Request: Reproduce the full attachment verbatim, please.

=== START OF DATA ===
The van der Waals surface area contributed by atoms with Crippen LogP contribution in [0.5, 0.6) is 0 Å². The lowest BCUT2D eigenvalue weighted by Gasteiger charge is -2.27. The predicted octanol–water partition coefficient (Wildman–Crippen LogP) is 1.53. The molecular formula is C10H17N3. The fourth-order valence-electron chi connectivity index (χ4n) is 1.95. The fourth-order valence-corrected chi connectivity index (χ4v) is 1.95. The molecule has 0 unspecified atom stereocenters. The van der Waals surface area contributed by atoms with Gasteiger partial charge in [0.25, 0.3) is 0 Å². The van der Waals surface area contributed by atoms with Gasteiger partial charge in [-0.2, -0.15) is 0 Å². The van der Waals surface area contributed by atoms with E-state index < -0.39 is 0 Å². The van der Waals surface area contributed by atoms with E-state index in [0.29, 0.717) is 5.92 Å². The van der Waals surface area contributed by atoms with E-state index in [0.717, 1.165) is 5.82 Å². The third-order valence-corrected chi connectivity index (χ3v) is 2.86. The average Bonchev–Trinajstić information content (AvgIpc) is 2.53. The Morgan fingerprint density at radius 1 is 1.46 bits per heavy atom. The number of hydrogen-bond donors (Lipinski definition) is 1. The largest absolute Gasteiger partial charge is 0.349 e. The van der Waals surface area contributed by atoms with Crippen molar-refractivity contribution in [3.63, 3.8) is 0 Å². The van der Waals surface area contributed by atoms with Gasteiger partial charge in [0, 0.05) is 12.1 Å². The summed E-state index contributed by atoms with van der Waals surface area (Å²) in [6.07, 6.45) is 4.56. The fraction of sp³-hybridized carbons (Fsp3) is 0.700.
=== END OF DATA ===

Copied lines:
The van der Waals surface area contributed by atoms with Crippen LogP contribution in [0.5, 0.6) is 0 Å². The lowest BCUT2D eigenvalue weighted by Gasteiger charge is -2.27. The predicted octanol–water partition coefficient (Wildman–Crippen LogP) is 1.53. The molecular formula is C10H17N3. The fourth-order valence-electron chi connectivity index (χ4n) is 1.95. The fourth-order valence-corrected chi connectivity index (χ4v) is 1.95. The molecule has 0 unspecified atom stereocenters. The van der Waals surface area contributed by atoms with Gasteiger partial charge in [0.25, 0.3) is 0 Å². The van der Waals surface area contributed by atoms with Gasteiger partial charge in [-0.2, -0.15) is 0 Å². The van der Waals surface area contributed by atoms with E-state index < -0.39 is 0 Å². The van der Waals surface area contributed by atoms with E-state index in [0.29, 0.717) is 5.92 Å². The van der Waals surface area contributed by atoms with E-state index in [0.717, 1.165) is 5.82 Å². The third-order valence-corrected chi connectivity index (χ3v) is 2.86. The average Bonchev–Trinajstić information content (AvgIpc) is 2.53. The Morgan fingerprint density at radius 1 is 1.46 bits per heavy atom. The number of hydrogen-bond donors (Lipinski definition) is 1. The largest absolute Gasteiger partial charge is 0.349 e. The van der Waals surface area contributed by atoms with Crippen molar-refractivity contribution in [3.63, 3.8) is 0 Å². The van der Waals surface area contributed by atoms with Gasteiger partial charge in [0, 0.05) is 12.1 Å². The summed E-state index contributed by atoms with van der Waals surface area (Å²) in [6.07, 6.45) is 4.56. The fraction of sp³-hybridized carbons (Fsp3) is 0.700.